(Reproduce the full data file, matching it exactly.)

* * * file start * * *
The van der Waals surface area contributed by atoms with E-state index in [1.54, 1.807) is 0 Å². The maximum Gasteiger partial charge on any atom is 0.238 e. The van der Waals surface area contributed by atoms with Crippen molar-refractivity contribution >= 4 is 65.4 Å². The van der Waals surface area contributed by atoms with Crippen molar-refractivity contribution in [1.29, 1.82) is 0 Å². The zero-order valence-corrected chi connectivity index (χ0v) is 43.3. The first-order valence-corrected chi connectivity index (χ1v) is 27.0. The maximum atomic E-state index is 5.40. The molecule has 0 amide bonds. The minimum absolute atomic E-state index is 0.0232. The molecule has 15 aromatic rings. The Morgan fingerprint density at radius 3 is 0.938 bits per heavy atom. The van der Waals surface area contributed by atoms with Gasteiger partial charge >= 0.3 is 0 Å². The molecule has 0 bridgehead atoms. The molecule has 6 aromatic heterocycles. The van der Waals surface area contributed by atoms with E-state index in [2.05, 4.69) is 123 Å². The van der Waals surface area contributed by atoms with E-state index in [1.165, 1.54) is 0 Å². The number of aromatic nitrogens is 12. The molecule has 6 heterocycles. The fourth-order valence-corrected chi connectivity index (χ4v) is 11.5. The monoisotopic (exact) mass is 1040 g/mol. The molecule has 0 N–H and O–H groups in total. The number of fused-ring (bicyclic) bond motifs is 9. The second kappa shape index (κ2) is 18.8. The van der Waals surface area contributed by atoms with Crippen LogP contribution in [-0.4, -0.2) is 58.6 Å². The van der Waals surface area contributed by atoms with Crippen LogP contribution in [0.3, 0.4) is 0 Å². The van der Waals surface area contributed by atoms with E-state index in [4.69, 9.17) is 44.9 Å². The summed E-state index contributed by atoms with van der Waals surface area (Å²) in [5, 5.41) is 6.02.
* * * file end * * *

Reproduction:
The van der Waals surface area contributed by atoms with E-state index in [1.54, 1.807) is 0 Å². The maximum Gasteiger partial charge on any atom is 0.238 e. The van der Waals surface area contributed by atoms with Crippen molar-refractivity contribution >= 4 is 65.4 Å². The van der Waals surface area contributed by atoms with Crippen molar-refractivity contribution in [1.29, 1.82) is 0 Å². The zero-order valence-corrected chi connectivity index (χ0v) is 43.3. The first-order valence-corrected chi connectivity index (χ1v) is 27.0. The maximum atomic E-state index is 5.40. The molecule has 0 amide bonds. The minimum absolute atomic E-state index is 0.0232. The molecule has 15 aromatic rings. The Morgan fingerprint density at radius 3 is 0.938 bits per heavy atom. The van der Waals surface area contributed by atoms with Gasteiger partial charge >= 0.3 is 0 Å². The molecule has 0 bridgehead atoms. The molecule has 6 aromatic heterocycles. The van der Waals surface area contributed by atoms with E-state index in [2.05, 4.69) is 123 Å². The van der Waals surface area contributed by atoms with E-state index in [1.165, 1.54) is 0 Å². The number of aromatic nitrogens is 12. The molecule has 6 heterocycles. The fourth-order valence-corrected chi connectivity index (χ4v) is 11.5. The monoisotopic (exact) mass is 1040 g/mol. The molecule has 0 N–H and O–H groups in total. The number of fused-ring (bicyclic) bond motifs is 9. The second kappa shape index (κ2) is 18.8. The van der Waals surface area contributed by atoms with Crippen LogP contribution in [-0.4, -0.2) is 58.6 Å². The van der Waals surface area contributed by atoms with Crippen LogP contribution in [0.3, 0.4) is 0 Å². The van der Waals surface area contributed by atoms with E-state index in [4.69, 9.17) is 44.9 Å². The summed E-state index contributed by atoms with van der Waals surface area (Å²) in [5, 5.41) is 6.02.